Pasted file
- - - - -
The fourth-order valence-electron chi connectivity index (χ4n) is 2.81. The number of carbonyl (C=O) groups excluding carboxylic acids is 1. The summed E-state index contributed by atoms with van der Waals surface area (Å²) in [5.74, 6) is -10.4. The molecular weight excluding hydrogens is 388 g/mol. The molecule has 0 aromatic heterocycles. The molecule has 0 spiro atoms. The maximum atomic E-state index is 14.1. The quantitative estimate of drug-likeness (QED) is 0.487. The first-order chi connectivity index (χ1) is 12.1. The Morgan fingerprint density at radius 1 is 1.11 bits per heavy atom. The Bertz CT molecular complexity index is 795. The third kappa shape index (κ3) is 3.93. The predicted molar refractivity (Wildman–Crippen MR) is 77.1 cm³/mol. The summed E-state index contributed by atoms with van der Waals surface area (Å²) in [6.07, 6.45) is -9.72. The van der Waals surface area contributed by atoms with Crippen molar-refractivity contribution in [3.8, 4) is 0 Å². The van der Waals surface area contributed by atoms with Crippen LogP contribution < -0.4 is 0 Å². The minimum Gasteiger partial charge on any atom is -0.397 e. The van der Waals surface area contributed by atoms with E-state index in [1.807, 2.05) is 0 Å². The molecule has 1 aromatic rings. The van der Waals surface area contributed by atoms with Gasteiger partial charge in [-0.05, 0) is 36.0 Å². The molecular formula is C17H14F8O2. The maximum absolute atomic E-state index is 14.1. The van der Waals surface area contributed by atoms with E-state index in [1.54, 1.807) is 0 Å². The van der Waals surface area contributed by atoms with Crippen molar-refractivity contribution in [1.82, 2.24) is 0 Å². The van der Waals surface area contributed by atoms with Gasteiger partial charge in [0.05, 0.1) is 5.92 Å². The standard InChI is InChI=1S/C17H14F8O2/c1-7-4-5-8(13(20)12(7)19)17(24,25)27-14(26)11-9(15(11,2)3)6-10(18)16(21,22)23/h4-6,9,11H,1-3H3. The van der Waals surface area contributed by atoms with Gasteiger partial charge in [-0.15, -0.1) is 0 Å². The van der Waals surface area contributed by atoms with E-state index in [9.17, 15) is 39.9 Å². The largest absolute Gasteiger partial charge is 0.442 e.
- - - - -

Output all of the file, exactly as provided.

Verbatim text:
The fourth-order valence-electron chi connectivity index (χ4n) is 2.81. The number of carbonyl (C=O) groups excluding carboxylic acids is 1. The summed E-state index contributed by atoms with van der Waals surface area (Å²) in [5.74, 6) is -10.4. The molecular weight excluding hydrogens is 388 g/mol. The molecule has 0 aromatic heterocycles. The molecule has 0 spiro atoms. The maximum atomic E-state index is 14.1. The quantitative estimate of drug-likeness (QED) is 0.487. The first-order chi connectivity index (χ1) is 12.1. The Morgan fingerprint density at radius 1 is 1.11 bits per heavy atom. The Bertz CT molecular complexity index is 795. The third kappa shape index (κ3) is 3.93. The predicted molar refractivity (Wildman–Crippen MR) is 77.1 cm³/mol. The summed E-state index contributed by atoms with van der Waals surface area (Å²) in [6.07, 6.45) is -9.72. The van der Waals surface area contributed by atoms with Crippen molar-refractivity contribution in [3.8, 4) is 0 Å². The van der Waals surface area contributed by atoms with Crippen LogP contribution < -0.4 is 0 Å². The minimum Gasteiger partial charge on any atom is -0.397 e. The van der Waals surface area contributed by atoms with E-state index in [1.807, 2.05) is 0 Å². The molecule has 1 aromatic rings. The van der Waals surface area contributed by atoms with Gasteiger partial charge in [-0.05, 0) is 36.0 Å². The molecular formula is C17H14F8O2. The maximum absolute atomic E-state index is 14.1. The van der Waals surface area contributed by atoms with E-state index in [1.54, 1.807) is 0 Å². The van der Waals surface area contributed by atoms with Crippen molar-refractivity contribution in [1.82, 2.24) is 0 Å². The van der Waals surface area contributed by atoms with Gasteiger partial charge in [0.05, 0.1) is 5.92 Å². The standard InChI is InChI=1S/C17H14F8O2/c1-7-4-5-8(13(20)12(7)19)17(24,25)27-14(26)11-9(15(11,2)3)6-10(18)16(21,22)23/h4-6,9,11H,1-3H3. The van der Waals surface area contributed by atoms with Gasteiger partial charge in [-0.15, -0.1) is 0 Å². The van der Waals surface area contributed by atoms with E-state index in [9.17, 15) is 39.9 Å². The largest absolute Gasteiger partial charge is 0.442 e.